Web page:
2. Marie-Laure Allain & Claire Chambolle, 2007. "Loss leaders banning laws as vertical restraints," Post-Print hal-00242935, HAL.
  3. Lal, Rajiv & Matutes, Carmen, 1994. "Retail Pricing and Advertising Strategies," The Journal of Business, University of Chicago Press, vol. 67(3), pages 345-70, July.
  4. Skidmore, Mark & Peltier, James & Alm, James, 2005. "Do state motor fuel sales-below-cost laws lower prices?," Journal of Urban Economics, Elsevier, vol. 57(1), pages 189-211, January.
  5. Roman Inderst & Christian Wey, 2003. "Buyer Power and Supplier Incentives," CIG Working Papers SP II 2003-05, Wissenschaftszentrum Berlin (WZB), Research Unit: Competition and Innovation (CIG).
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  7. Zhiqi Chen, 2001. "Dominant Retailers and the Countervailing Power Hypothesis," Carleton Economic Papers 01-05, Carleton University, Department of Economics, revised 2003.
  8. Oecd, 2007. "Resale below Cost Laws and Regulations," OECD Journal: Competition Law and Policy, OECD Publishing, vol. 9(1), pages 169-255.
  9. Mark Armstrong & John Vickers, 2010. "Competitive Non-linear Pricing and Bundling," Review of Economic Studies, Oxford University Press, vol. 77(1), pages 30-60.
  10. Roman Inderst & Tommaso M. Valletti, 2011. "Buyer Power And The ‘Waterbed Effect’," Journal of Industrial Economics, Wiley Blackwell, vol. 59(1), pages 1-20, 03.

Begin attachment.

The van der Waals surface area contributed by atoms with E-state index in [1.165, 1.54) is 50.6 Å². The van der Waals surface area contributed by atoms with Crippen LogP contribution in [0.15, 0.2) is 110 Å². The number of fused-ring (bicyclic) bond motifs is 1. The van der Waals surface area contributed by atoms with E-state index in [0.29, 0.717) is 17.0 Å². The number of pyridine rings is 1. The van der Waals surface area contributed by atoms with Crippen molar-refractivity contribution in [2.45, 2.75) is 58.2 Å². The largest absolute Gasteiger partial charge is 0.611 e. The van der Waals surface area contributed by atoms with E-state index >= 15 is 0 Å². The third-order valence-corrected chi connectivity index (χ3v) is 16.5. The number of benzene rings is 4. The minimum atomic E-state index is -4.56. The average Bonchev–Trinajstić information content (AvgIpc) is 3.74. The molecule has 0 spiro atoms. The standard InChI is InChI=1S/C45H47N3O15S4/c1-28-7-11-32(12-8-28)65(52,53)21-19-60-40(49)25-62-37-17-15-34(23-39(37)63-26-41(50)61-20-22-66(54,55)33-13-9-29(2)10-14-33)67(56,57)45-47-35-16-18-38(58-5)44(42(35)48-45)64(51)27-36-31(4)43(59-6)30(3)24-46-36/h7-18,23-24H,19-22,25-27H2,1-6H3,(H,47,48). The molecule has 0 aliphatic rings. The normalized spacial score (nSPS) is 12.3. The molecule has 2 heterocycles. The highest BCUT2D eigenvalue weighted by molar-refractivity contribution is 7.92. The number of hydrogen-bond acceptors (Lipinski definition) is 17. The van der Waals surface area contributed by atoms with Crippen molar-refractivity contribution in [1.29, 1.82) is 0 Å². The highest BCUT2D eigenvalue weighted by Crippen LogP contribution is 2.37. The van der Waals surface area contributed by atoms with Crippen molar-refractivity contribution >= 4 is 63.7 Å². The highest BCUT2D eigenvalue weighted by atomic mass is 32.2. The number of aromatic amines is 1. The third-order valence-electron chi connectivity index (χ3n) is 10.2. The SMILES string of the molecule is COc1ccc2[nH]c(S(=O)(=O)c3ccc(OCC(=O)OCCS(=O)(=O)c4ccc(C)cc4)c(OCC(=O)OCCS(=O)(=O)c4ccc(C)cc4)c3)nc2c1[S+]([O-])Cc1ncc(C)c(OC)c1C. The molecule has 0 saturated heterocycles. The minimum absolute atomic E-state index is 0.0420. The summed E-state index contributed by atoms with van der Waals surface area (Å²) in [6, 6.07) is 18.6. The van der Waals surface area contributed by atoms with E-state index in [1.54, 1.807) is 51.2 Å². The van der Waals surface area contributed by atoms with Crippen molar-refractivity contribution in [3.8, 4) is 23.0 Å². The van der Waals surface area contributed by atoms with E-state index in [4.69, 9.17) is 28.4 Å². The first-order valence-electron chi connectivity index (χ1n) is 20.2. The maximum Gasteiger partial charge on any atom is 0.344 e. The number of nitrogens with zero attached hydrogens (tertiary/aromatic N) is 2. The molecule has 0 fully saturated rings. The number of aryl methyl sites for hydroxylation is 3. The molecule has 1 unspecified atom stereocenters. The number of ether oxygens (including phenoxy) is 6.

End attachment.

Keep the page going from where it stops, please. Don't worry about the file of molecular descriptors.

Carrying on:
11. Cleeren, Kathleen & Dekimpe, Marnik G. & Gielens, Katrijn & Verboven, Frank, 2008. "Intra- and Inter-Format Competition Among Discounters and Supermarkets," CEPR Discussion Papers 6964, C.E.P.R. Discussion Papers.
  12. Weinstein, Jonathan & Ambrus, Attila, 2008. "Price dispersion and loss leaders," Theoretical Economics, Econometric Society, vol. 3(4), December.
  13. Patrick REY & Thibaud VERGE, 2009. "Resale Price Maintenance and Interlocking Relationships," Working Papers 2009-11, Centre de Recherche en Economie et Statistique.
  14. Weinstein, Jonathan & Ambrus, Attila, 2008. "Price Dispersion and Loss Leaders," Scholarly Articles 4589708, Harvard University Department of Economics.
  15. Walsh, Patrick Paul & Whelan, Ciara, 1999. "Loss leading and price intervention in multiproduct retailing: welfare outcomes in a second-best world1," International Review of Law and Economics, Elsevier, vol. 19(3), pages 333-347, September.
  16. Bliss, Christopher, 1988. "A Theory of Retail Pricing," Journal of Industrial Economics, Wiley Blackwell, vol. 36(4), pages 375-91, June.